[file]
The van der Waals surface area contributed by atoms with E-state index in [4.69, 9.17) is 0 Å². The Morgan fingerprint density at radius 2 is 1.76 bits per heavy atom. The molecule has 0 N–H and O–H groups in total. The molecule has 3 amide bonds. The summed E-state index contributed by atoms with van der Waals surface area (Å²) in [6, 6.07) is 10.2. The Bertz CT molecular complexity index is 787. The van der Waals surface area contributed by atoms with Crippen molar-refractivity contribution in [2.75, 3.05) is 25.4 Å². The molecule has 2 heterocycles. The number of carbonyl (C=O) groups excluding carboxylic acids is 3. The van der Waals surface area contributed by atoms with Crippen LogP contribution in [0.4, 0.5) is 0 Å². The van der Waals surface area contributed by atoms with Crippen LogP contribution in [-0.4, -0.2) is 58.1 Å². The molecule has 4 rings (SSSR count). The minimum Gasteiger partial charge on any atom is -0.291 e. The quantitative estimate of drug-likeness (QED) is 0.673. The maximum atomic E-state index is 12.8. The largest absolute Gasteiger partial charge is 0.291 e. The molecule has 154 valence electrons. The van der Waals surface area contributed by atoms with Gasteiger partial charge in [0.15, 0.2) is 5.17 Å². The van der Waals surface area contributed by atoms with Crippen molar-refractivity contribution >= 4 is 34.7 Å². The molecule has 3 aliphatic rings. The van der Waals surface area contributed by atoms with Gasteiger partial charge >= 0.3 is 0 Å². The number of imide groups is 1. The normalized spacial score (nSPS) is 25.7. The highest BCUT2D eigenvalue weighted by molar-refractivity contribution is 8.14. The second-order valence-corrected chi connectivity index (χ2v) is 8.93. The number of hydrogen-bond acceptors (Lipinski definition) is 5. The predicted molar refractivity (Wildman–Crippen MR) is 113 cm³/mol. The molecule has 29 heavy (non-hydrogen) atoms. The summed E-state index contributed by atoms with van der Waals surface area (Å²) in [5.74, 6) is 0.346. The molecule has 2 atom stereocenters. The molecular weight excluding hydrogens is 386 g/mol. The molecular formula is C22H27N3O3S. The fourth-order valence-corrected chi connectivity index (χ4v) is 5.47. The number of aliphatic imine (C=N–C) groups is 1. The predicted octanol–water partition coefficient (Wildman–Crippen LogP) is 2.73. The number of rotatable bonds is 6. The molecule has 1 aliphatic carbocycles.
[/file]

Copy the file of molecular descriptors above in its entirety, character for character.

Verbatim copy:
The van der Waals surface area contributed by atoms with E-state index in [4.69, 9.17) is 0 Å². The Morgan fingerprint density at radius 2 is 1.76 bits per heavy atom. The molecule has 0 N–H and O–H groups in total. The molecule has 3 amide bonds. The summed E-state index contributed by atoms with van der Waals surface area (Å²) in [6, 6.07) is 10.2. The Bertz CT molecular complexity index is 787. The van der Waals surface area contributed by atoms with Crippen molar-refractivity contribution in [2.75, 3.05) is 25.4 Å². The molecule has 2 heterocycles. The number of carbonyl (C=O) groups excluding carboxylic acids is 3. The van der Waals surface area contributed by atoms with Crippen LogP contribution in [0.4, 0.5) is 0 Å². The van der Waals surface area contributed by atoms with Crippen LogP contribution in [-0.4, -0.2) is 58.1 Å². The molecule has 4 rings (SSSR count). The minimum Gasteiger partial charge on any atom is -0.291 e. The quantitative estimate of drug-likeness (QED) is 0.673. The maximum atomic E-state index is 12.8. The largest absolute Gasteiger partial charge is 0.291 e. The molecule has 154 valence electrons. The van der Waals surface area contributed by atoms with Gasteiger partial charge in [0.15, 0.2) is 5.17 Å². The van der Waals surface area contributed by atoms with Crippen molar-refractivity contribution >= 4 is 34.7 Å². The molecule has 3 aliphatic rings. The van der Waals surface area contributed by atoms with Gasteiger partial charge >= 0.3 is 0 Å². The number of imide groups is 1. The normalized spacial score (nSPS) is 25.7. The highest BCUT2D eigenvalue weighted by molar-refractivity contribution is 8.14. The second-order valence-corrected chi connectivity index (χ2v) is 8.93. The number of hydrogen-bond acceptors (Lipinski definition) is 5. The predicted molar refractivity (Wildman–Crippen MR) is 113 cm³/mol. The molecule has 29 heavy (non-hydrogen) atoms. The summed E-state index contributed by atoms with van der Waals surface area (Å²) in [5.74, 6) is 0.346. The molecule has 2 atom stereocenters. The molecular weight excluding hydrogens is 386 g/mol. The molecular formula is C22H27N3O3S. The fourth-order valence-corrected chi connectivity index (χ4v) is 5.47. The number of aliphatic imine (C=N–C) groups is 1. The predicted octanol–water partition coefficient (Wildman–Crippen LogP) is 2.73. The number of rotatable bonds is 6. The molecule has 1 aliphatic carbocycles.